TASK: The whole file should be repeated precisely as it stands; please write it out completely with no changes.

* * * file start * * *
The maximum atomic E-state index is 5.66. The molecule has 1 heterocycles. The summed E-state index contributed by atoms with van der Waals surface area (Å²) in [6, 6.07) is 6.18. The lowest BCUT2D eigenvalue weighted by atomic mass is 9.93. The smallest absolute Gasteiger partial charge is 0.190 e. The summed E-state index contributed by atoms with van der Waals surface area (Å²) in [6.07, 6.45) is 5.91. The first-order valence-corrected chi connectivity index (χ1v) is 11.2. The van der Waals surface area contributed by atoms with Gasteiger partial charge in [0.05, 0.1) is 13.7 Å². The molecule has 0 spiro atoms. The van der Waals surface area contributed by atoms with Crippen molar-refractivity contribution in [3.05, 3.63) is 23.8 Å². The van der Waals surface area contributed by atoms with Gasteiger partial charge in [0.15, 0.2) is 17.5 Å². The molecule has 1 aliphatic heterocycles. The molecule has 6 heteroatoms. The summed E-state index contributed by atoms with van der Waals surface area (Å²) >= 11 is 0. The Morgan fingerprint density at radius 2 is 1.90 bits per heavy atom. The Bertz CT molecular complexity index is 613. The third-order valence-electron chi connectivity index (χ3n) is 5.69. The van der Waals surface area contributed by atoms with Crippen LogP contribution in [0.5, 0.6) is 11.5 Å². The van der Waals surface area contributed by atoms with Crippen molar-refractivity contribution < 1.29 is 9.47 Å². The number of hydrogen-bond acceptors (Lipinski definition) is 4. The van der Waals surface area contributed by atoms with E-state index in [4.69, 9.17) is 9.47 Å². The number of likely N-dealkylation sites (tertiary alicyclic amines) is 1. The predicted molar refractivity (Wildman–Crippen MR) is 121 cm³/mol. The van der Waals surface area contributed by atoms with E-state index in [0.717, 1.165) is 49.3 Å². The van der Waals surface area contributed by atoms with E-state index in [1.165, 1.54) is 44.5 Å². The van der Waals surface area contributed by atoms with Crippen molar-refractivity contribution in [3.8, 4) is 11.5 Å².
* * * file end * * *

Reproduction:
The maximum atomic E-state index is 5.66. The molecule has 1 heterocycles. The summed E-state index contributed by atoms with van der Waals surface area (Å²) in [6, 6.07) is 6.18. The lowest BCUT2D eigenvalue weighted by atomic mass is 9.93. The smallest absolute Gasteiger partial charge is 0.190 e. The summed E-state index contributed by atoms with van der Waals surface area (Å²) in [6.07, 6.45) is 5.91. The first-order valence-corrected chi connectivity index (χ1v) is 11.2. The van der Waals surface area contributed by atoms with Gasteiger partial charge in [0.05, 0.1) is 13.7 Å². The molecule has 0 spiro atoms. The van der Waals surface area contributed by atoms with Crippen molar-refractivity contribution in [3.05, 3.63) is 23.8 Å². The van der Waals surface area contributed by atoms with Gasteiger partial charge in [0.15, 0.2) is 17.5 Å². The molecule has 1 aliphatic heterocycles. The molecule has 6 heteroatoms. The summed E-state index contributed by atoms with van der Waals surface area (Å²) >= 11 is 0. The Morgan fingerprint density at radius 2 is 1.90 bits per heavy atom. The Bertz CT molecular complexity index is 613. The third-order valence-electron chi connectivity index (χ3n) is 5.69. The van der Waals surface area contributed by atoms with Crippen LogP contribution in [0.5, 0.6) is 11.5 Å². The van der Waals surface area contributed by atoms with Crippen molar-refractivity contribution < 1.29 is 9.47 Å². The number of hydrogen-bond acceptors (Lipinski definition) is 4. The van der Waals surface area contributed by atoms with E-state index in [4.69, 9.17) is 9.47 Å². The number of likely N-dealkylation sites (tertiary alicyclic amines) is 1. The predicted molar refractivity (Wildman–Crippen MR) is 121 cm³/mol. The van der Waals surface area contributed by atoms with E-state index in [0.717, 1.165) is 49.3 Å². The van der Waals surface area contributed by atoms with E-state index in [1.165, 1.54) is 44.5 Å². The van der Waals surface area contributed by atoms with Crippen molar-refractivity contribution in [3.8, 4) is 11.5 Å².